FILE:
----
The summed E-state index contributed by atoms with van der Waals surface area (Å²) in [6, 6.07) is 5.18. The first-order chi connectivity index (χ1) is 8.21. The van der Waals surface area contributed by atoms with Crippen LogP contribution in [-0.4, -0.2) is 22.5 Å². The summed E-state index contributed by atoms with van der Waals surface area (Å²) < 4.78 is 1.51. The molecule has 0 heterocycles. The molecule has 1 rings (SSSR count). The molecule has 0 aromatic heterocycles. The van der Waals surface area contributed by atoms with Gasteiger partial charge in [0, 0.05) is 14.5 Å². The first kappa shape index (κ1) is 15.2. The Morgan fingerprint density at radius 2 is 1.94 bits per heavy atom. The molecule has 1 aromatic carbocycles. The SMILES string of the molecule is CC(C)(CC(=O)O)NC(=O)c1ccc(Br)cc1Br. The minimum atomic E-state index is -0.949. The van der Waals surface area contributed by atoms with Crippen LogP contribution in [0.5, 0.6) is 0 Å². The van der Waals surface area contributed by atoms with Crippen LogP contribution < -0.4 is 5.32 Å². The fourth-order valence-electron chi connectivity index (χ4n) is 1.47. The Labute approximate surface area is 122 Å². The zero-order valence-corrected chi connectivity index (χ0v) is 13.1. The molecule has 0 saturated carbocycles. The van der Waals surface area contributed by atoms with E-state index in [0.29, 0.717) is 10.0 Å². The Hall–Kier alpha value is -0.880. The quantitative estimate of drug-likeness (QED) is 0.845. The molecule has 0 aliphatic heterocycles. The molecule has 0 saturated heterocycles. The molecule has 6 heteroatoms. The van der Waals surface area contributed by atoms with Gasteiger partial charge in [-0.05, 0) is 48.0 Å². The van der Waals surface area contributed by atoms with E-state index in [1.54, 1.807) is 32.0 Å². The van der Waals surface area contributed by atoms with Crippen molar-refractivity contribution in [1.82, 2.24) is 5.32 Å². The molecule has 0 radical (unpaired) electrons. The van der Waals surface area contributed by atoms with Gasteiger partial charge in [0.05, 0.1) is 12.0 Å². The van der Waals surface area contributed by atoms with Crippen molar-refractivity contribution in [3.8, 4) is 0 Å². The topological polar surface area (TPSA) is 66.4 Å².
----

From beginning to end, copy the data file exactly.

The summed E-state index contributed by atoms with van der Waals surface area (Å²) in [6, 6.07) is 5.18. The first-order chi connectivity index (χ1) is 8.21. The van der Waals surface area contributed by atoms with Crippen LogP contribution in [-0.4, -0.2) is 22.5 Å². The summed E-state index contributed by atoms with van der Waals surface area (Å²) < 4.78 is 1.51. The molecule has 0 heterocycles. The molecule has 1 rings (SSSR count). The molecule has 0 aromatic heterocycles. The van der Waals surface area contributed by atoms with Gasteiger partial charge in [0, 0.05) is 14.5 Å². The first kappa shape index (κ1) is 15.2. The Morgan fingerprint density at radius 2 is 1.94 bits per heavy atom. The molecule has 1 aromatic carbocycles. The SMILES string of the molecule is CC(C)(CC(=O)O)NC(=O)c1ccc(Br)cc1Br. The minimum atomic E-state index is -0.949. The van der Waals surface area contributed by atoms with Crippen LogP contribution in [0.5, 0.6) is 0 Å². The van der Waals surface area contributed by atoms with Crippen LogP contribution < -0.4 is 5.32 Å². The fourth-order valence-electron chi connectivity index (χ4n) is 1.47. The Labute approximate surface area is 122 Å². The zero-order valence-corrected chi connectivity index (χ0v) is 13.1. The molecule has 0 saturated carbocycles. The van der Waals surface area contributed by atoms with E-state index in [0.29, 0.717) is 10.0 Å². The Hall–Kier alpha value is -0.880. The quantitative estimate of drug-likeness (QED) is 0.845. The molecule has 0 aliphatic heterocycles. The molecule has 0 saturated heterocycles. The molecule has 6 heteroatoms. The van der Waals surface area contributed by atoms with Gasteiger partial charge in [-0.05, 0) is 48.0 Å². The van der Waals surface area contributed by atoms with E-state index in [1.54, 1.807) is 32.0 Å². The van der Waals surface area contributed by atoms with Crippen molar-refractivity contribution in [1.82, 2.24) is 5.32 Å². The molecule has 0 radical (unpaired) electrons. The van der Waals surface area contributed by atoms with Gasteiger partial charge in [0.05, 0.1) is 12.0 Å². The van der Waals surface area contributed by atoms with Crippen molar-refractivity contribution in [3.8, 4) is 0 Å². The topological polar surface area (TPSA) is 66.4 Å².